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Roadshow Video Reviews
2011 BMW M3 CoupeThis is how a BMW M3 should be equipped.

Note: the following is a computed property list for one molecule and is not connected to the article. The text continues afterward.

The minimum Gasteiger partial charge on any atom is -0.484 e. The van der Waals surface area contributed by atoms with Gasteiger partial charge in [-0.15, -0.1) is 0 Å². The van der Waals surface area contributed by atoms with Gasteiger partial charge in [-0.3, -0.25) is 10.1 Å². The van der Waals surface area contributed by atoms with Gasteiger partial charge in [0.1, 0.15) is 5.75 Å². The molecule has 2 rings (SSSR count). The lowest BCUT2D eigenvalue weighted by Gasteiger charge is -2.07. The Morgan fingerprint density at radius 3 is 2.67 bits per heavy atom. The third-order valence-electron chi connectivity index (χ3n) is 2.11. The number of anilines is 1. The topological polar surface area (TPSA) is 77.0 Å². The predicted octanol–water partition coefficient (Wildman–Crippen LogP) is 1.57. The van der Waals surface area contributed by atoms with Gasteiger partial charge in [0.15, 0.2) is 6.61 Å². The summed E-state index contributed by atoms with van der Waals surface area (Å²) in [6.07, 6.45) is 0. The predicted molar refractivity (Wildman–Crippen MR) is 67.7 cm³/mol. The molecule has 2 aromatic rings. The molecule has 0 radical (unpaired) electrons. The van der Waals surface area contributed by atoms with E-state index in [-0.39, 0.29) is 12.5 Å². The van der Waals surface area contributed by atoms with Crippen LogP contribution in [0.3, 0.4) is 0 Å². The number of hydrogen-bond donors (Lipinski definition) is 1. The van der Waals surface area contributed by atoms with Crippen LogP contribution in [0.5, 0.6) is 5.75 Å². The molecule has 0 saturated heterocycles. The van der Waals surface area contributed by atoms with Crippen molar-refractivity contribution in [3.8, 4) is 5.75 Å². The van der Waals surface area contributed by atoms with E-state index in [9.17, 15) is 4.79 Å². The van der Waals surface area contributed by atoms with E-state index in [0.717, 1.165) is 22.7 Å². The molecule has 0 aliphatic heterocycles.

Some cars can get a speeding ticket standing still especially then they are red and were and in badge. Let's drive the 2011 BMW M3 Coupe and check the tech, and let's do that somewhere else. This 2011 Coupe in Melbourne red is the 4th generation of the M3. It's also available as a 4-door sedan, not 2, unlike one with Cinderella sisters, and there's a convertible. Both of which just seem a little greedy on the part of BMW. Now, I tell you as soon as this little red rocket arrived, we said to ourselves, ah. This is how an M3 should be configured, Spartan. No LCD screen. No navigation. No iDrive controller down here. Those things seemed foreign on a car that BMW advertises as not all race car should be restricted to the track or something like that, 2 simple gauges in a 3 series, and you see these are pretty familiar except there's a satellite above the tachometer. Those are your shift lights. Speaking of shifting, we have the optional 7 speed dual clutch automated manual, the DCT. If we get that on the road, I think you're gonna be stunned by how somebody finally got it right, and if you wanna bump up the basic sound on this guy, you can keep this proper head unit and go to premium sound, which will give 825 watts, the brand newest. BMW says that if you put into a car through 16 speakers driven by 9 channel amplification. They do have an iPad-USB aux combo back here that can be rather part of a package or a la carte with the basic head unit. Now, check out these buttons alongside the shifter here, power EDC traction control off and this unlabeled rocker. Power is the engine response, standard or aggressive, on or off, real simple. EDC is your damper control. Off means comfort. One light means normal. Two lights mean sport. We have continuously variable dampers or shocks all around this car. That's optional. Here's our traction control. Turn that off for some real outrageous behavior. This rocker is drivelogic. It tells the DCT how to shift. You have 5-shift pattern. You see them in bars on the dash, and if you disengage traction control, you can get to the 6th. That's the total wild combo, and all those settings can be memorized inside the M drive button right here. So once I get everything done in the way I want it, I can snap shot that as my M mode. Just hold that M button down for 2 seconds and it memorizes everything. Now, I've got 1 button access to go from whatever mode I'm in to wild. One other sort of related drive thing, but it's not performance oriented is this little guy right here that defeats auto start stop. This vehicle will do the green thing. When you come to a stop at a light or in traffic, they will shutdown the engine until you start move again and then kick it back up. You can defeat that here. The auto start/stop technology is well crude. It needs 4 to 5 cranks to get the engine back up once you lift off the brake and on a car that already gets hit with the Gas Guzzler Tax, what's the point. Check this out. This is a unique thing on the M3 Coupe, carbon fiber roof panel. Saves you a few pounds over steel, but mounted up this high a few pounds can have quite an impact on your center of gravity. Now, this is a Coupe thing, not on the Sedan, not obviously, not on the convertible obviously, but you can replace this with the sun roof, then you get a whole metal roof up here, which kind of misses the point. Okay, okay, let's get to the engine because that's really why you're watching this video, right? It lives here under a special hood, special in 2 ways. First of all, you can only spot an M3 because it got this big proboscis taken up right here. That makes room for a big motor underneath, physically big as well as numerically big. By the way, this hood, very light. It's aluminum, which is also an M3 thing. Now, there's 4 liter V8. No turbos. No amplification if you will. It's a naturally rated wonder of an engine. It's got their double-VANOS, totally variable step less timing suff going on. Underneath here are 8 individual throttles. It's an actual work of art seriously. Power on this guy is 414 horsepower, interesting drab down on the torque number to just 295 foot-pounds, big difference over there. We'll see how that performs on the road. I can tell you. Now, it's 0 to 60 in about 4.7 seconds with mileage that's gonna make swallow hard. 1420 is the estimate. I bet you'll do 12 on average the way you wanna drive this car. On a side note for you kids who've only known cars that are high tech and beautifully engineered. This is how you tell when you're driving a real car. The sound it makes when started up cold, cluttering metallic kind of clanking big old lumpy square cam kind of idol, not until it gets to full operating temperature. This car sound like it's not coming unscrewed. That's what a high performance car is supposed to do. This is dual clutch are automated/manual, 2 spindle, 7 cogs across them has been a long time coming in this form for BMW. The first one we did was an absolute disaster. They shouldn't have charged anybody. They should have paid you to dive a car with that gearbox, but those like 3 or 4 years ago. Now, this car is outstanding. The shifts are so tight and so beautiful executed. You can tell by the sound, just listen, this car run through the gears, and my love for this gearbox is in every mode in drive or sequential. Any combination of the aggression settings. It's always an outstanding precise quick shift, which brings me to the suspension next. These car has these 3 modes; comfort, normal, sport. I wanna chop the piece of road here. It's California. We have no money to fix anything. So, of course, every road if craft and to be in sport or normal with this low profile. They are 45 series tires. Forget it, I'm airborne, I'm flying, I'm not driving. So, I've got this guy in normal. It's a very compliant ride, but extremely capable even on a road where you're pushing it. And the last thing I wanna point is how old this works together to be a really good livable power train. This thing when you're on a drive mode will creep like an automatic, give a little bit of a blip and they will start to creep along at walking speed, like a true automatic transmission, which does wonders for stop and go drive ability. While if leave in a softest or gentlest settings in the D mode, it drives like an automatic. There's really almost no hint that there's a bunch of clutches in there doing their thing with the manual gearbox. Okay pricing on a 2011 M3 Coupe. Base is 58900. Oh I'm gonna put on this car go to be [unk] is the dual clutch transmission, $2100. Someone finally got it right and I might spend $1000 on that dynamic suspension. Now, of course, you're gonna add Sirius satellite radio, BMW blue tooth with BMW assist, park distance sensors at 1900 bucks for the premium sound. I probably skip all those. You what else I might skip, this car, and instead pick a 335is. Look at the numbers. You see as much as like the M3 if it's my money were playing with here. I'd skip it and it's Gas Guzzler tax with 1300 bucks and look hard at a 335is. Here's now they stack up. On MSRP, the M3 is 15% priced here. That buys you 23% bump in horsepower, but quite a bit less torque. It's a little porkier at 133 pounds heavier even with that carbon hat and after all that it's only 0.4 seconds or 8% quicker to 60. Get is and your fuel economy goes from dismal to pretty good, but you'll have to say goodbye to that sweet dynamic suspension and dual clutch transmission. Look, if you really get on the track and don't just talk about doing it, the M3 is you car. Just make sure own a street